Apart from the sheer convenience, there’s one more thing about buying books online, which sweetens the deal further. The easy availability of cheap, second-hand books that are often in very good or even excellent condition. Earlier this week, I bought two books from a used books website: Jonny Bealby’s For a Pagan Song and Elena Gorokhova’s A Mountain of Crumbs, for the princely sum of Rs 398. The books arrived in two days and both are in excellent, almost brand-new condition. New, these books are priced at Rs 11,274 (WHAT?!?!?) and Rs 1,702 respectively, on Amazon. Don’t know about you but paying 400 bucks for a pair of used books that would have cost Rs 13,000 new seems a pretty good deal to me.

I have often bought used books over the last five years from various websites, though the difference in price between new and used isn’t always as dramatic as it was in the case above. Still, the difference can easily be anywhere between a few hundred to two or three thousand rupees per book, which adds up to quite a bit when you’re buying dozens of books every year. A bit of judicious spending never hurt anyone. Plus, the fact that the used books I’ve bought have always (with just one or two exceptions) turned up in very good condition makes buying used a great deal.

In recent years, especially after the Covid pandemic, I feel a lot of books that were reasonably priced earlier have now become outrageously expensive – at least that’s the way it seems to be on Amazon. However, Amazon itself also lists used books, which are often a great bargain. When you search for a book on Amazon, it will show prices for both new and, if available, used options, also mentioning the condition (acceptable, good, very good, like new etc.) that the used book is in. And if not Amazon, there are a dozen other websites that offer new books at reduced prices or used books that are quite affordable.

A fortunate few may not have any spending limits at all, but most of us would probably have at least a rough figure in mind regarding the maximum amount of money we’d be happy to spend on books every month. So, would I still buy used books if my own monthly budget was double or even three times of what it is now? That’s easy – an emphatic ‘yes!’ I’m not a miser and I’m not stingy, but I do like to be careful with my money (in fact, my deepest regret in life is that it took me 25 years to understand the value of being careful with money!). Saving thousands of rupees a month does me no harm, especially when buying used allows me to buy and read most of the books that are on my wishlist, which would otherwise not be possible. Of course, I still buy new books when those aren’t prohibitively expensive, but also buying used books has allowed me to expand and extend my collection, and has given me a world of happiness. Now, when I see a book that I want listed for something like Rs 10,000 on Amazon, that doesn’t close the door – it’s only the beginning of the hunt, the quest to find that book on one of the many used books websites and, somehow, get it on my bookshelf.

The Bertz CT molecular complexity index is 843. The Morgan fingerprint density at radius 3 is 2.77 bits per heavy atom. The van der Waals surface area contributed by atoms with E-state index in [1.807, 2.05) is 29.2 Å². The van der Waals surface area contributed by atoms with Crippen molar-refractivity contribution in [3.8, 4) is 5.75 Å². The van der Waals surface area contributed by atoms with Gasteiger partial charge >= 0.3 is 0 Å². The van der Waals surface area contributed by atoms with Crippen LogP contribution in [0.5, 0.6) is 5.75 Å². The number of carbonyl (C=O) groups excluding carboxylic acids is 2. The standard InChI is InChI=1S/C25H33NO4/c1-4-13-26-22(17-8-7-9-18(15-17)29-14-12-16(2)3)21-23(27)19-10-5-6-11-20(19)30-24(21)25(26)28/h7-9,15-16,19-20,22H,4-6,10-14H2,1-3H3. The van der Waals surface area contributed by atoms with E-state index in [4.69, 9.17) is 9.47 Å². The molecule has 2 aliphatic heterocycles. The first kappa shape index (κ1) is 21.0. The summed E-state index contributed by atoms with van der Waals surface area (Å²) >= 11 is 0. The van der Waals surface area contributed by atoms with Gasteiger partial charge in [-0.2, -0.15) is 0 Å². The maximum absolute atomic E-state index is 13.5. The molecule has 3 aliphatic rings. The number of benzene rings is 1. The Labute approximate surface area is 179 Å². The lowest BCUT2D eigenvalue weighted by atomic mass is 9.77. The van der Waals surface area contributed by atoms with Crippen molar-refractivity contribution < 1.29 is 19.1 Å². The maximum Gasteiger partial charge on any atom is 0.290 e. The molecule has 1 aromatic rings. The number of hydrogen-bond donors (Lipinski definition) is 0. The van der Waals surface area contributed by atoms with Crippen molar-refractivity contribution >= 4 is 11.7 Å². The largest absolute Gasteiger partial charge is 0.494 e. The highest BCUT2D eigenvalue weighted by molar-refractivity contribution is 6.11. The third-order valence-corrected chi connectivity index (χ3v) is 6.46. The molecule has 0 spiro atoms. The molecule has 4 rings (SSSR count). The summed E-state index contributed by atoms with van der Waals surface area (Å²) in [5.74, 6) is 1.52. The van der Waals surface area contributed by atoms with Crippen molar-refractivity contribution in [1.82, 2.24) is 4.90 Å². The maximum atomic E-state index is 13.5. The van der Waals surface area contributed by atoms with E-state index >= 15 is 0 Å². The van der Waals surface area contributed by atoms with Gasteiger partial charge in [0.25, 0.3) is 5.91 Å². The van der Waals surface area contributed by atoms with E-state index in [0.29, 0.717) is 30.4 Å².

Buying used has allowed me to read whatever I want, without having to worry about the price. And believe me, whether you buy a book used or new, the happiness it brings to your life is exactly the same. Second-hand dreams? Why not!

Sameer Kumar

Amazon also lists used books but apart from that, here’s a list of used books websites in India, which you may want to look at:

Buy Second Hand Books
Bookish Santa
Used Books Factory
Second Hand Books India
Best of Used Books
Books by Kilo
Books Wagon (only new books, but usually 10-15% cheaper than Amazon)

Please note, this not an exhaustive list. There might be many other websites selling used books, which are not listed here.